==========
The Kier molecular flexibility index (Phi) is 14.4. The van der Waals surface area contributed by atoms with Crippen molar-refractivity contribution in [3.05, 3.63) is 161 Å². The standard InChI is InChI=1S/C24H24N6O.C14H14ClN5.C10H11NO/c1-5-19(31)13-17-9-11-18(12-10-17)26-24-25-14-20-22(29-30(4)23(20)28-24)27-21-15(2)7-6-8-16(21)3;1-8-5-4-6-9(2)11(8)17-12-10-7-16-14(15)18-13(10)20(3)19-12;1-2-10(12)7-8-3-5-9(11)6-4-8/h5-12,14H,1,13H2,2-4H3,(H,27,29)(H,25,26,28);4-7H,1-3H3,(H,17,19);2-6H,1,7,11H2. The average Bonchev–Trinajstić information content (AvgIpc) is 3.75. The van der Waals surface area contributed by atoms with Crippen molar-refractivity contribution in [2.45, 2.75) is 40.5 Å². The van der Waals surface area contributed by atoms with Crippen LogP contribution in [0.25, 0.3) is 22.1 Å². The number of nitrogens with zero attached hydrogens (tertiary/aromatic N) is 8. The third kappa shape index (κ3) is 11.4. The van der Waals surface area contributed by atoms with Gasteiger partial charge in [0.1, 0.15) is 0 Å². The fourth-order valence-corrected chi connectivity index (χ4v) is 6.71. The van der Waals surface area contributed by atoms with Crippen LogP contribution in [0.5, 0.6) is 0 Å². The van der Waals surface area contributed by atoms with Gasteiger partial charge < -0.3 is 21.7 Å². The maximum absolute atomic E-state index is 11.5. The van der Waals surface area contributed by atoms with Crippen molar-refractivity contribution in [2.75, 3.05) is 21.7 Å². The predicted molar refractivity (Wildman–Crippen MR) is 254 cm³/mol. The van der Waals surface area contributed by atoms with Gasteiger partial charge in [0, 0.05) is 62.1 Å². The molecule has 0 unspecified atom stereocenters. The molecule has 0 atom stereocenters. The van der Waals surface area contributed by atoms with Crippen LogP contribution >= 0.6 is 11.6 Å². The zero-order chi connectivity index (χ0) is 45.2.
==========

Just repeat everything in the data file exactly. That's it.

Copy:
The Kier molecular flexibility index (Phi) is 14.4. The van der Waals surface area contributed by atoms with Crippen molar-refractivity contribution in [3.05, 3.63) is 161 Å². The standard InChI is InChI=1S/C24H24N6O.C14H14ClN5.C10H11NO/c1-5-19(31)13-17-9-11-18(12-10-17)26-24-25-14-20-22(29-30(4)23(20)28-24)27-21-15(2)7-6-8-16(21)3;1-8-5-4-6-9(2)11(8)17-12-10-7-16-14(15)18-13(10)20(3)19-12;1-2-10(12)7-8-3-5-9(11)6-4-8/h5-12,14H,1,13H2,2-4H3,(H,27,29)(H,25,26,28);4-7H,1-3H3,(H,17,19);2-6H,1,7,11H2. The average Bonchev–Trinajstić information content (AvgIpc) is 3.75. The van der Waals surface area contributed by atoms with Crippen molar-refractivity contribution in [2.45, 2.75) is 40.5 Å². The van der Waals surface area contributed by atoms with Crippen LogP contribution in [0.25, 0.3) is 22.1 Å². The number of nitrogens with zero attached hydrogens (tertiary/aromatic N) is 8. The third kappa shape index (κ3) is 11.4. The van der Waals surface area contributed by atoms with Gasteiger partial charge in [0.1, 0.15) is 0 Å². The fourth-order valence-corrected chi connectivity index (χ4v) is 6.71. The van der Waals surface area contributed by atoms with Crippen LogP contribution in [0.5, 0.6) is 0 Å². The van der Waals surface area contributed by atoms with Gasteiger partial charge < -0.3 is 21.7 Å². The maximum absolute atomic E-state index is 11.5. The van der Waals surface area contributed by atoms with Crippen molar-refractivity contribution in [2.75, 3.05) is 21.7 Å². The predicted molar refractivity (Wildman–Crippen MR) is 254 cm³/mol. The van der Waals surface area contributed by atoms with Gasteiger partial charge in [0, 0.05) is 62.1 Å². The molecule has 0 unspecified atom stereocenters. The molecule has 0 atom stereocenters. The van der Waals surface area contributed by atoms with Crippen LogP contribution >= 0.6 is 11.6 Å². The zero-order chi connectivity index (χ0) is 45.2.